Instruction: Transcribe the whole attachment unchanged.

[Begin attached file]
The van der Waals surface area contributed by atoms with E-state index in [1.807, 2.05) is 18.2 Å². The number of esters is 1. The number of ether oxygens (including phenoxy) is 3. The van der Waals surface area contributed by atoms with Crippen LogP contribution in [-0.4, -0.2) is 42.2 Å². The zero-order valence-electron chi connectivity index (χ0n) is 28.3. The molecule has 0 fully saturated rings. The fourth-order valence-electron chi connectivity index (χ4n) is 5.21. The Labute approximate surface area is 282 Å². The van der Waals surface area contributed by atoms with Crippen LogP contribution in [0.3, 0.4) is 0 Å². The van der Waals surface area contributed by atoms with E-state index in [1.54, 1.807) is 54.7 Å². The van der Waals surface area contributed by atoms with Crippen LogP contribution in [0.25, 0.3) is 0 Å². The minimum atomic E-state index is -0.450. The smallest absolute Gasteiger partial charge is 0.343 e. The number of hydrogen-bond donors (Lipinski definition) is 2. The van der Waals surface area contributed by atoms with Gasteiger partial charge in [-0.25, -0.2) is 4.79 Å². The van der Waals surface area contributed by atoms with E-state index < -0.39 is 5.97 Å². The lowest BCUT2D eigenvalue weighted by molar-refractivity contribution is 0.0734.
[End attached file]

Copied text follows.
The van der Waals surface area contributed by atoms with E-state index in [1.807, 2.05) is 18.2 Å². The number of esters is 1. The number of ether oxygens (including phenoxy) is 3. The van der Waals surface area contributed by atoms with Crippen LogP contribution in [-0.4, -0.2) is 42.2 Å². The zero-order valence-electron chi connectivity index (χ0n) is 28.3. The molecule has 0 fully saturated rings. The fourth-order valence-electron chi connectivity index (χ4n) is 5.21. The Labute approximate surface area is 282 Å². The van der Waals surface area contributed by atoms with Crippen LogP contribution in [0.3, 0.4) is 0 Å². The van der Waals surface area contributed by atoms with E-state index in [1.54, 1.807) is 54.7 Å². The van der Waals surface area contributed by atoms with Crippen LogP contribution in [0.25, 0.3) is 0 Å². The minimum atomic E-state index is -0.450. The smallest absolute Gasteiger partial charge is 0.343 e. The number of hydrogen-bond donors (Lipinski definition) is 2. The van der Waals surface area contributed by atoms with Gasteiger partial charge in [-0.25, -0.2) is 4.79 Å². The van der Waals surface area contributed by atoms with E-state index < -0.39 is 5.97 Å². The lowest BCUT2D eigenvalue weighted by molar-refractivity contribution is 0.0734.